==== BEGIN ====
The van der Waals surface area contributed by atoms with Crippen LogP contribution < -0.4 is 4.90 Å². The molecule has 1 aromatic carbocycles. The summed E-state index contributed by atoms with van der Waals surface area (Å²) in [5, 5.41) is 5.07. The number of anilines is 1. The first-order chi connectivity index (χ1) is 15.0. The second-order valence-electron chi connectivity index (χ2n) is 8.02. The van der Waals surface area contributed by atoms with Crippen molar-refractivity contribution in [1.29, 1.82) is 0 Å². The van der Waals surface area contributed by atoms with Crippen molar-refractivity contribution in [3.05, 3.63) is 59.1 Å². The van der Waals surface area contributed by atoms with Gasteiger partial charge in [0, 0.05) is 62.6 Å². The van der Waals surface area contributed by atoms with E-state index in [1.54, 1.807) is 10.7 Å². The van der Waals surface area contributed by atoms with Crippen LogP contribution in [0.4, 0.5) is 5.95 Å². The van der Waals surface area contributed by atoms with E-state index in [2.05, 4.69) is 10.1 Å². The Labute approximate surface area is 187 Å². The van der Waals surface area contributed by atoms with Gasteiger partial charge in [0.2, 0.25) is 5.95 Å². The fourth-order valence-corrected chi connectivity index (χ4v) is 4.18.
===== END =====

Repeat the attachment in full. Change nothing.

The van der Waals surface area contributed by atoms with Crippen LogP contribution < -0.4 is 4.90 Å². The molecule has 1 aromatic carbocycles. The summed E-state index contributed by atoms with van der Waals surface area (Å²) in [5, 5.41) is 5.07. The number of anilines is 1. The first-order chi connectivity index (χ1) is 15.0. The second-order valence-electron chi connectivity index (χ2n) is 8.02. The van der Waals surface area contributed by atoms with Crippen molar-refractivity contribution in [1.29, 1.82) is 0 Å². The van der Waals surface area contributed by atoms with Crippen molar-refractivity contribution in [3.05, 3.63) is 59.1 Å². The van der Waals surface area contributed by atoms with Gasteiger partial charge in [0, 0.05) is 62.6 Å². The van der Waals surface area contributed by atoms with E-state index in [1.54, 1.807) is 10.7 Å². The van der Waals surface area contributed by atoms with Crippen LogP contribution in [0.4, 0.5) is 5.95 Å². The van der Waals surface area contributed by atoms with E-state index in [2.05, 4.69) is 10.1 Å². The Labute approximate surface area is 187 Å². The van der Waals surface area contributed by atoms with Gasteiger partial charge in [0.2, 0.25) is 5.95 Å². The fourth-order valence-corrected chi connectivity index (χ4v) is 4.18.